Metroid Dread will end a 35-year story arc. Here's why that could save the franchise.

Metroid Dread
Metroid Dread (Image credit: Nintendo)

Nintendo has a fantastic roster of original characters — best evidenced by Smash Ultimate's bloated roster — but it has essentially abandoned several of its iconic franchises like kittens in boxes. F-Zero has been gone since 2004. We'll likely never see a Mother 3 port, let alone a new Earthbound game with Ness and company. Star Fox was shoved off on Rare and Namco before vanishing for a decade. Even the legendary Samus Aran from Metroid has struggled to find work.

Like many gamers of my generation, my introduction to Samus was the 3D Prime trilogy on the GameCube. I didn't pay much attention to the series' older games, and quite honestly, Team Ninja's 2.5D Metroid: Other M underwhelmed me so much that it soured me on trying any of the 2D games. It wasn't until I saw speedruns of Super Metroid at Games Done Quick that I decided to do a retro dive into the Metroid games, and fell in love all over again.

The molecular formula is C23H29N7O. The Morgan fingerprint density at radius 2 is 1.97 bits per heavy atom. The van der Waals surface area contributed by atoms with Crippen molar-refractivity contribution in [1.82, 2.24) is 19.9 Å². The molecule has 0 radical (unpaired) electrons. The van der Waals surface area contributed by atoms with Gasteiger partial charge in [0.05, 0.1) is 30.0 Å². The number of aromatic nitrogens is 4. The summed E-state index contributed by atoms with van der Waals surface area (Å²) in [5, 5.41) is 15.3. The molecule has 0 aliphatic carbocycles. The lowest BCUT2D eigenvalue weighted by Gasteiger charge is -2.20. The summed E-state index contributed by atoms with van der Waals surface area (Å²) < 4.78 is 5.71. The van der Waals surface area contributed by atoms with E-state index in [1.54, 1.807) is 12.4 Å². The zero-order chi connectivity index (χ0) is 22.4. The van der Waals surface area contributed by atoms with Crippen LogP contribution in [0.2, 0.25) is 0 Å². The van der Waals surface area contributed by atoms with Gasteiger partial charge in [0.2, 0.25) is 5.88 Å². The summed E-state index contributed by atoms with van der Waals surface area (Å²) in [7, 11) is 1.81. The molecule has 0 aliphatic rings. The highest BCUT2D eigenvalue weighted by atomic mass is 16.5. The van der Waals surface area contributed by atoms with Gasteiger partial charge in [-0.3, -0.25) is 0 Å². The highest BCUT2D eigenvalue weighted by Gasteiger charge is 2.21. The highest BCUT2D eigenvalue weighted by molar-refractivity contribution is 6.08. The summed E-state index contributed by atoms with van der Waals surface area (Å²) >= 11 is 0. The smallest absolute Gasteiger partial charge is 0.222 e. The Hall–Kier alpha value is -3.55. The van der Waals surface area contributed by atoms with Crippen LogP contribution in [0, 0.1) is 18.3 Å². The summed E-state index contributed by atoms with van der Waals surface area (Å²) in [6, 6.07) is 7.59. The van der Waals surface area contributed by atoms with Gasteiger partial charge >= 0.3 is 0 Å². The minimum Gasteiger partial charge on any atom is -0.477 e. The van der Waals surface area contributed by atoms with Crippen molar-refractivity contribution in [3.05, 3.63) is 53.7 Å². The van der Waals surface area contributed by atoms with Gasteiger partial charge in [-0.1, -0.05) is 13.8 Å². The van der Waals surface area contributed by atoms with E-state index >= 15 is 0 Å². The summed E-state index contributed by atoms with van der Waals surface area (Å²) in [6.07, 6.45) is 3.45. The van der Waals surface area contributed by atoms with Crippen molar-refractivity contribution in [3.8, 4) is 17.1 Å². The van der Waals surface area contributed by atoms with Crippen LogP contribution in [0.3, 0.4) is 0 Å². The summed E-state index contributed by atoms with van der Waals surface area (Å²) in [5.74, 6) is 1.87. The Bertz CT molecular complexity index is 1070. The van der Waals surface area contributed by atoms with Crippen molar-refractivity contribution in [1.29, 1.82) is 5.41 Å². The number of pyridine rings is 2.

Now we're finally getting another entry with Metroid Dread, co-developed by Nintendo and Mercury Steam, a Spanish indie studio that produced Metroid: Samus Returns in 2017. The final chronological game in the Metroid series, Dread directly follows the plot of underappreciated GBA gem Metroid Fusion, which was the last Metroid game fully developed by a first-party Nintendo studio. And though you may disagree, I believe Dread will prove more important to the franchise than the long-delayed Metroid Prime 4 ever could.

Why? Because for Metroid games to persist into the future, Samus needs a reboot. Like the moment in every game where she loses her armor and abilities so she can regain them all over again, the bounty hunter needs to shed the franchise's past and rebuild herself as something new.

Dreading more of the same

Best Nintendo Switch Online Games Super Metroid

Best Nintendo Switch Online Games Super Metroid (Image credit: iMore)